By Ishan Arora:
Lately there has been a lot of buzz about demonetisation of Rs. 500 and Rs. 1000 currency notes.The expeditious announcement by Prime Minister Narendra Modi came as a shock to many. People are dumbfounded and don’t know how to react to the situation.
On one side are critics like Delhi CM Arvind Kejriwal, who are trying hard to combat this change, and on other are the Modi ‘bhakts’, who are blasting social media with words of praises for their paladin. The tension between the bhakts and the opposition parties has left many perplexed.
This has left us with a question – whether the so-called ‘surgical strike’ on black money is really a transformational change which will help the society grow in the long term’ or if it is it just a political gimmick played by the BJP to strengthen its roots in the Indian political scenario’. For this, one must analyse the pros and cons of demonetisation.
1. Decline in black money
Black money refers to the income that is illegally obtained or not declared for tax purposes. Prior to the demonetisation move, 86% of the currency by value in India comprised of Rs. 500 and Rs. 1000 denominations. Now demonetisation would ensure that people hoarding black money are left with no option but to forfeit the amount or destroy it. This in turn will result in reduction of black money circulating in the market.
2. End to fake currency racket
As per RBI reports, in the year 2015-16, around 6.5 lakh counterfeit notes were reported in the commercial banks of which nearly 4 lakhs were in the high denomination categories of Rs. 1000 and Rs. 500. Demonetisation would mean an end (temporary at least) to the fake currency racket.
3. Obstacle against terrorism
It is believed that terrorists use fake currency to buy arms and ammunition and to aid their terrorist activities in India. Data by the NCRB shows that in the year 2015, 1,78,022 pieces of fake Rs. 1000 notes and 2,99,524 pieces of fake Rs. 500 notes were seized by various law enforcement agencies. Hence it is of utmost importance for the security of our nation, that we control the counterfeit currency and demonetisation is one of the ways to do it.
4. Fair Elections
Political parties use a lot of black money to support their massive election campaigns. Majority of the money is kept as hard cash in secret places only to be used during the time of elections. Now, with the sudden demonetisation of currency, all the unaccounted cash would go to waste which might result in fairer elections with little money to support bribery.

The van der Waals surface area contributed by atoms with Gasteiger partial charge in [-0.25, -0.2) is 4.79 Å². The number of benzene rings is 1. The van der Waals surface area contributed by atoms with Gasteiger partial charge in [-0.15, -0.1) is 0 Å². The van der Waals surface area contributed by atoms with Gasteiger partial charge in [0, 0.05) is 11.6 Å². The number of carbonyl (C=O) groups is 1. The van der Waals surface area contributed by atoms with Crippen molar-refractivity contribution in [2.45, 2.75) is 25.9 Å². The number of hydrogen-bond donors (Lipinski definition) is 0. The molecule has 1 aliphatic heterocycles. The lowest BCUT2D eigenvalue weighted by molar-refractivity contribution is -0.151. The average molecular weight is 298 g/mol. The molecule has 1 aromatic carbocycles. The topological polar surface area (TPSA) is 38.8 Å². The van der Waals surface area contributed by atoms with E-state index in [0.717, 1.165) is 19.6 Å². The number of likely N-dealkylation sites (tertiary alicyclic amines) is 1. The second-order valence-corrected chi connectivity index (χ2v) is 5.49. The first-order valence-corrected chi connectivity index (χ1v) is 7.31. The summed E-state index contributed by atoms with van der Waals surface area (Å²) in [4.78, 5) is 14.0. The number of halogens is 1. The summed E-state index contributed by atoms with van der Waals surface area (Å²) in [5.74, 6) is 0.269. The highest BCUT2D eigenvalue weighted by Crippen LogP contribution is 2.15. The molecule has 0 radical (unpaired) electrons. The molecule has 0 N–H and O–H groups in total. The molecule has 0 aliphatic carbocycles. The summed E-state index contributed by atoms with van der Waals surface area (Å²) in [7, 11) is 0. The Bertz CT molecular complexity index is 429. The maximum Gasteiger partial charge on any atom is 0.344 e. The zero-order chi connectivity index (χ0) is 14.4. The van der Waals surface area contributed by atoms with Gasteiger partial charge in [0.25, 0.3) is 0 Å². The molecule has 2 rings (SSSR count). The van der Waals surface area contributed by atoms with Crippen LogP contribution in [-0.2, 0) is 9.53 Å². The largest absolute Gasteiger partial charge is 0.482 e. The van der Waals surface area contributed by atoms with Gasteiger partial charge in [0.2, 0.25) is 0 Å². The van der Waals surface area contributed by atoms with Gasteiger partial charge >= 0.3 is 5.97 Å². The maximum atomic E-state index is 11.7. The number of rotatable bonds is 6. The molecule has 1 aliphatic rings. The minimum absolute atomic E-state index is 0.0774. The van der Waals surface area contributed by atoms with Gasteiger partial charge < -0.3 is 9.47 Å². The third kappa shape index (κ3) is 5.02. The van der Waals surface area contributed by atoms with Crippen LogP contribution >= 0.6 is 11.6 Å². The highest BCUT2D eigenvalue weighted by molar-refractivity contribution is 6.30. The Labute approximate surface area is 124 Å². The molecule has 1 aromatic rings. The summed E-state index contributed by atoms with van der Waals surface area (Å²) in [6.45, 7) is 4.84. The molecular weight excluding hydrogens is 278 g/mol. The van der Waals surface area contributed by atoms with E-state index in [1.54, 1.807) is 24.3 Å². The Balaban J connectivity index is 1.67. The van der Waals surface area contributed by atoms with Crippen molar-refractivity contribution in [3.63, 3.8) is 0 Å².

1. Loss of productivity
Sudden note ban by the Modi government has created a huge panic among the general masses. Small businessmen and less literate people are the ones affected the most by this decision. People are afraid of losing their hard-earned money and as a result they are even willing to stand in long queues to replace the old currency. Just imagine how many hours of work are getting wasted each day as a result of these queues.
Small businesses rely heavily on day-to-day cash transactions for payments, operating costs etc. Now that demonetisation has happened, their businesses will suffer a huge blow till the new currency is out in plenty.
2. Trouble in rural India
Rural India still has only a smattering of banks and ATMs in the vicinity. Demonetisation has resulted in people running out of food, as they are left with no money to purchase anything. This has not only forced farmers to commit suicide but has also raised questions on the strategic move by the government.
Demonetisation was done with a purpose to promote cashless transactions. But in a country like India where rural population is around 70% with very little or no access to internet, whether such a move would be viable or not is debatable.
3. Wastage of money
As a result of demonetisation, the old currency would be dumped and new currency would be printed. Now, each Rs. 1000 note and Rs. 500 note used to cost Rs. 3 and Rs. 2.5 respectively. Dumping these notes and printing the new ones would mean wasting millions of rupees of tax (which would be paid by us later).
4. Partial eradication of black money
In a corrupt nation, people who are powerful, like politicians or big corporates,would eventually find a way out to convert their hoarded cash into white money. It is the common man who lacks power, who will be irritated, burdened and imprisoned for tax swindles.
A closer look at the statistics of the black money indicates that a major chunk of it is kept in the foreign banks or is invested in gold or real estate. Demonetisation won’t help us bring that money back into our economy.